Woman enjoys customers and being creative

Published 7:10 pm Wednesday, April 10, 2019

MANCHESTER — Sometimes the secret to finding happiness is finding one’s niche. Debbie Engebretson of Albert Lea found hers at JensPrint in Manchester.

Originally a mechanical draftsman, Engebretson spent 15 years as a catalog illustrator at Streater before she decided it was time for a change. After a year off, her sister convinced her she should be a demonstrator for Stampin Up, a rubber stamp company. She agreed, but on the condition that she could find a part-time job.

Email newsletter signup

“I thought, I’m only going to work six months to pay for months to pay for my starter kit,” Engebretson said. “Well, 23 years later, I’m still here.”

She started working for JenSales part-time tracking its advertising. At the time, JenSales posted ads in over 85 publications. She would track the ads to make sure they ran, they were kept up-to-date and were paid for. She also managed spreadsheets that would track the effectiveness of their ads to optimize where their advertising dollars were spent.

A lot has changed in the two decades since.

“When I first started here 23 years ago, we had one computer and everybody shared that computer,” she said. “You took turns doing it. You had an allotted time and then you grabbed your papers and used the computer during that time.”

Debbie Engebretson works on a custom T-shirt order for a local high school. – Kelly Wassenberg/Albert Lea Tribune

With JenSales’s presence online growing and Paul Jensen’s desire to keep expanding his company, JensPrint was born and Engebretson soon worked her way into the printing business.

“JensPrint came about because we were good at printing, and we were good at a new kind of printing, which was digital, flexible printing,” Jensen said. “Now that’s common these days — it wasn’t 15 years ago.”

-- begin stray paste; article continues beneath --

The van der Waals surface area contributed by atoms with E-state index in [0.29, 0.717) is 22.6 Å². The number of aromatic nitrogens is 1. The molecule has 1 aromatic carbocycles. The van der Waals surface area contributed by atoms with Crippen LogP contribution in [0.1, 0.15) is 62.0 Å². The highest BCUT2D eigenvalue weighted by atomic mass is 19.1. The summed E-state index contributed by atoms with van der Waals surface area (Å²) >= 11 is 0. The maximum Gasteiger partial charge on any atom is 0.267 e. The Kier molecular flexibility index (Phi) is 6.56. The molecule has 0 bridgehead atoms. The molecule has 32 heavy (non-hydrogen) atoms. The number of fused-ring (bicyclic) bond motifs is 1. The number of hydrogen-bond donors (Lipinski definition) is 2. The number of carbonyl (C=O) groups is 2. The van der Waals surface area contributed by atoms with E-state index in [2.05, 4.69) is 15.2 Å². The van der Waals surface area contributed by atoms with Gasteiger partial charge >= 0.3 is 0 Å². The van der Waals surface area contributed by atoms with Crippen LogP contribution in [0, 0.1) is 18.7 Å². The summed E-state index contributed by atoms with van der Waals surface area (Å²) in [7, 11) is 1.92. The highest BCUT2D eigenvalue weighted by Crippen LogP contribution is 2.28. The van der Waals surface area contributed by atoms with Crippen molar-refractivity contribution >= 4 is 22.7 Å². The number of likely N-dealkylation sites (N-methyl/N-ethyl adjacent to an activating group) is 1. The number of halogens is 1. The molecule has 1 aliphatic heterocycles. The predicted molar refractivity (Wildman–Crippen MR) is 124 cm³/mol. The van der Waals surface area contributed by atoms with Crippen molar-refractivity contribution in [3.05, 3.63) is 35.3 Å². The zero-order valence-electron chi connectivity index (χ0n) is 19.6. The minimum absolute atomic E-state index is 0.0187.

Jensen noted that as software has improved, it has made it easier to produce high-quality, flexible printing that allows them to offer customers the same price on items such as invitations or T-shirts, whether they buy 5 or 100.

“It’s the same price,” Jensen said, “Even if you come back later and just need 20 more.”

Engebretson can print invitations, business cards, posters, personalized calendars, T-shirts, bags and a host of other items, and can even design the products if the customer needs her to.

“A lot of times customers will ask to see my samples, and what I do is tell them to go online and find something they like,” she said.

She said this gives her an idea of what styles the customer likes and then she makes an original invitation for them. Through the years she has worked with families with a variety of events — from birth announcements to graduations in some cases.

“I love my customers,” she said. “They’re like my family.”

It’s the connections she creates with customers, as well as the endless options she can provide them with, that makes her enjoy her job so much that it’s difficult for those who know her to imagine her without her trademark smile.

“I enjoy working here because it’s fun,” Engebretson said. “And I work with the best group of people.”